Purina ONE

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There are countless options and varieties when it comes to feeding your cat, but how do you know you’re choosing the right one? From food type, to meal timing, water and treating, feeding your cat can be a delicate process.

If you’ve ever been left wondering whether your cat is getting the most she can from mealtime, check out the articles below, where we breakdown the differences between wet and dry food, feeding habits, and how to get the balance just right.

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Thanks to many thousands of years of nature’s opportunities and challenges, your cat’s body, metabolism and dietary needs have evolved to become quite specific—much more so than a dog’s.

Today, even if your cat occasionally hunts and consumes mice, birds or insects, most of her food intake depends on you. Understanding what kinds of food and feeding conditions cats have evolved to favour—meaning why they prefer some textures and temperatures, and their unique hydration balance—can help you make the right choices.

Studies have shown that mixed feeding—combining both nutritionally complete dry and wet foods every day—is best adapted to fulfil your cat’s health needs because it comes the closest to the species-specific behaviour that cats first developed in the wild.

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1. Cats crave the crunch of dry food

Sticky cartilage from prey is what cleans cats’ teeth in the wild, not its bones, as some have said. But crunch is naturally satisfying to cats. In nature, they fulfil the craving by eating protein-rich insects. If you’ve ever watched your cat chase and trap a bug, now you know one reason why. However, a diet of exclusively dry food can make dehydration a bigger risk for your cat.

2. Cats evolved to get their hydration from prey

Cats love the texture of dry food, but they need moist food too. Why? They evolved in dry climates like the African plains, where their main source of hydration was the blood and water in prey like mice and birds. With mixed feeding, you can maintain this healthy hydration balance by making sure part of their daily diet includes helpings of moisture-rich wet food.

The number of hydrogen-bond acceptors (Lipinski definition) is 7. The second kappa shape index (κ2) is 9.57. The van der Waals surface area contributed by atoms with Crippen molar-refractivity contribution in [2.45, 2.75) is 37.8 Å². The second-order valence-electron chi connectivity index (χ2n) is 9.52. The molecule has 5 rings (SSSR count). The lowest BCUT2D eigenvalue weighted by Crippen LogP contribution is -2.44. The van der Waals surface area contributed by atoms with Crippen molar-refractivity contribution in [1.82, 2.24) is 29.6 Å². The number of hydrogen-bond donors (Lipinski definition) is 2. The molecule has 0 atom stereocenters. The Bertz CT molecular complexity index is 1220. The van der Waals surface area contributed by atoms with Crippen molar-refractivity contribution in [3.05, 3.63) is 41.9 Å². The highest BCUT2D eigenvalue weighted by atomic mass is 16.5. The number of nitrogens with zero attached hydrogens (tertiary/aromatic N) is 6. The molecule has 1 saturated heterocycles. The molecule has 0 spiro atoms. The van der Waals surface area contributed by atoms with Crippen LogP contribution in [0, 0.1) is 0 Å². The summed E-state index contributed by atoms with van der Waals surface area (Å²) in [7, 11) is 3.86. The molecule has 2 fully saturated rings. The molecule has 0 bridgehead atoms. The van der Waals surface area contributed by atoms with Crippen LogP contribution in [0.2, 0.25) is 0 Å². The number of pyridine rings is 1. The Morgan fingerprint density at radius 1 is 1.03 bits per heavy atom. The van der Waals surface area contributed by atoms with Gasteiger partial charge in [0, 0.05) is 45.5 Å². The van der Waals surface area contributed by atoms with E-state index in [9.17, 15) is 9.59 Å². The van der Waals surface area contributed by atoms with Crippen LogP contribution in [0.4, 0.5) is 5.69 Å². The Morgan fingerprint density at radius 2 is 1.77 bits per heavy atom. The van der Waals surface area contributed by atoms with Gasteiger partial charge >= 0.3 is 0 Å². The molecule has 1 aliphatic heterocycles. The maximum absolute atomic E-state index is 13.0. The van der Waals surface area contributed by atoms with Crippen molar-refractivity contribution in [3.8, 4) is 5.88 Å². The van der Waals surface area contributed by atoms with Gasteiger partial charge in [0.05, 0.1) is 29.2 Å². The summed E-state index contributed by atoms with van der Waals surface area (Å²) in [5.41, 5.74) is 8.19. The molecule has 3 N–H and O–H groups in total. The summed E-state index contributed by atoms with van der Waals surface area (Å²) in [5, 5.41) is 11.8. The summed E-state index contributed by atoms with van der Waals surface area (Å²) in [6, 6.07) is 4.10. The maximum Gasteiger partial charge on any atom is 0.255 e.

Cats naturally seek out water, too. Make sure your cat always has a bowl full of clean, fresh water in a place that’s easy for her to find and come back to. If your cat is a light drinker, you can also put multiple bowls around your home, making finding water even easier.

3. Meat is the most important ingredient

Unlike dogs, who are natural omnivores, cats belong to a group of species called “obligate carnivores.” This means their health depends on them eating meat, with its important quantities of proteins, fats, amino acids, vitamins and minerals. Both the wet and dry foods made by PURINA ONE provide healthy levels of these crucial ingredients. They’re also studied for overall palatability by the cats in PURINA ONE’s pet care centre.

4. Cats like food at “mouse temperature” best

That means the wet food in their daily diet should be served at room temperature. If it comes straight from the refrigerator, help bring it up to ambient temperature by stirring and mashing it up vigorously before serving.

5. Cats prefer certain times of day for eating

Getting the best results out of a mixed feeding program means feeding around your cat’s natural cycles. Cats are most naturally active at dusk and before sunrise. If you’re not up before the sun’s out yourself, leave out some dry food before bed so your cat can serve herself. While there’s nothing wrong with feeding your cat her wet food portion in the morning, know that at dusk she’ll be even more receptive to it, and more likely to eat it all without leaving any behind to dry out or spoil.


Find a mix you can trust! Not all mixed feeding protocols are the same because no two cats are the same. Find the right balance according to your cat’s health and activity levels.



Some feline behaviour can be attributed to individual quirks. Sometimes it signals a need to go to the vet. Sometimes it’s just your cat trying to get her health and wellness needs met. In every case, you can help. Here, some clues to tell when it’s her or you, and what to do.

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1. She’s chewing on everything

There might be swelling in her gums that the chewing temporarily provides relief. Gum irritation indicates a possible oral health problem and trip to the vet may be necessary. Some cats just like to vary the texture of what they put in their mouths. Be careful about keeping certain house plants, such as Easter lily, because chewing on that type of plant can lead to severe toxicity.

2. She’s urinating outside of the box

While there could be many reasons for this—for example, if you changed to a new litter she doesn’t prefer—one strong possibility is that she has a urinary tract problem. In cats, urinary blockage can quickly become toxic. Take her to the vet as soon as possible.